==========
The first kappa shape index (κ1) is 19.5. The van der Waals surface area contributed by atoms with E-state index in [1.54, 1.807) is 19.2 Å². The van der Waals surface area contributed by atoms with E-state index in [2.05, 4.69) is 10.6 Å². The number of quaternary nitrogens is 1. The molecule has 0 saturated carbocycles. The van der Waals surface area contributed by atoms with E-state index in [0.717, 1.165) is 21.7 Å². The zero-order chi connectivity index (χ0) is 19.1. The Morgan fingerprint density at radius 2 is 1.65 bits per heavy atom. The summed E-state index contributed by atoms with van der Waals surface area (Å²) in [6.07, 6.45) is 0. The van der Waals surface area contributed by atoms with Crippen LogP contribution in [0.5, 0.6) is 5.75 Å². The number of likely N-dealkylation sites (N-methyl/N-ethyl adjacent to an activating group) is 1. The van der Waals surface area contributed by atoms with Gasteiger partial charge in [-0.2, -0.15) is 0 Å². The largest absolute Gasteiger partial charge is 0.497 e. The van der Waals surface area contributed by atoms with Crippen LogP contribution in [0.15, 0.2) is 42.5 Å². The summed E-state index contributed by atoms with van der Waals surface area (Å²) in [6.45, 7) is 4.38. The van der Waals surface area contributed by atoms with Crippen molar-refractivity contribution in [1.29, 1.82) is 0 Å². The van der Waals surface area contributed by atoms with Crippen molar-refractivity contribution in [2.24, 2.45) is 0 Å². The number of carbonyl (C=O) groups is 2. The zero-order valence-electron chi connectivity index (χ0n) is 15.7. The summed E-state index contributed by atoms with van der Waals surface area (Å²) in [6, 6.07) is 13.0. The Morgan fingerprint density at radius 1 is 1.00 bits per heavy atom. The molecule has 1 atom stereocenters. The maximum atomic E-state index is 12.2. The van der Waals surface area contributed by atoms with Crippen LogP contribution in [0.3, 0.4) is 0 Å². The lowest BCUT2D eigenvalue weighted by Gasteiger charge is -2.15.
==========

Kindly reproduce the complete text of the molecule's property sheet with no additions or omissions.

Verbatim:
The first kappa shape index (κ1) is 19.5. The van der Waals surface area contributed by atoms with E-state index in [1.54, 1.807) is 19.2 Å². The van der Waals surface area contributed by atoms with E-state index in [2.05, 4.69) is 10.6 Å². The number of quaternary nitrogens is 1. The molecule has 0 saturated carbocycles. The van der Waals surface area contributed by atoms with E-state index in [0.717, 1.165) is 21.7 Å². The zero-order chi connectivity index (χ0) is 19.1. The Morgan fingerprint density at radius 2 is 1.65 bits per heavy atom. The summed E-state index contributed by atoms with van der Waals surface area (Å²) in [6.07, 6.45) is 0. The van der Waals surface area contributed by atoms with Crippen LogP contribution in [0.5, 0.6) is 5.75 Å². The number of likely N-dealkylation sites (N-methyl/N-ethyl adjacent to an activating group) is 1. The van der Waals surface area contributed by atoms with Gasteiger partial charge in [-0.2, -0.15) is 0 Å². The largest absolute Gasteiger partial charge is 0.497 e. The van der Waals surface area contributed by atoms with Crippen LogP contribution in [0.15, 0.2) is 42.5 Å². The summed E-state index contributed by atoms with van der Waals surface area (Å²) in [6.45, 7) is 4.38. The van der Waals surface area contributed by atoms with Crippen molar-refractivity contribution in [1.29, 1.82) is 0 Å². The van der Waals surface area contributed by atoms with Crippen molar-refractivity contribution in [2.24, 2.45) is 0 Å². The number of carbonyl (C=O) groups is 2. The zero-order valence-electron chi connectivity index (χ0n) is 15.7. The summed E-state index contributed by atoms with van der Waals surface area (Å²) in [6, 6.07) is 13.0. The Morgan fingerprint density at radius 1 is 1.00 bits per heavy atom. The molecule has 1 atom stereocenters. The maximum atomic E-state index is 12.2. The van der Waals surface area contributed by atoms with Crippen LogP contribution in [0.3, 0.4) is 0 Å². The lowest BCUT2D eigenvalue weighted by Gasteiger charge is -2.15.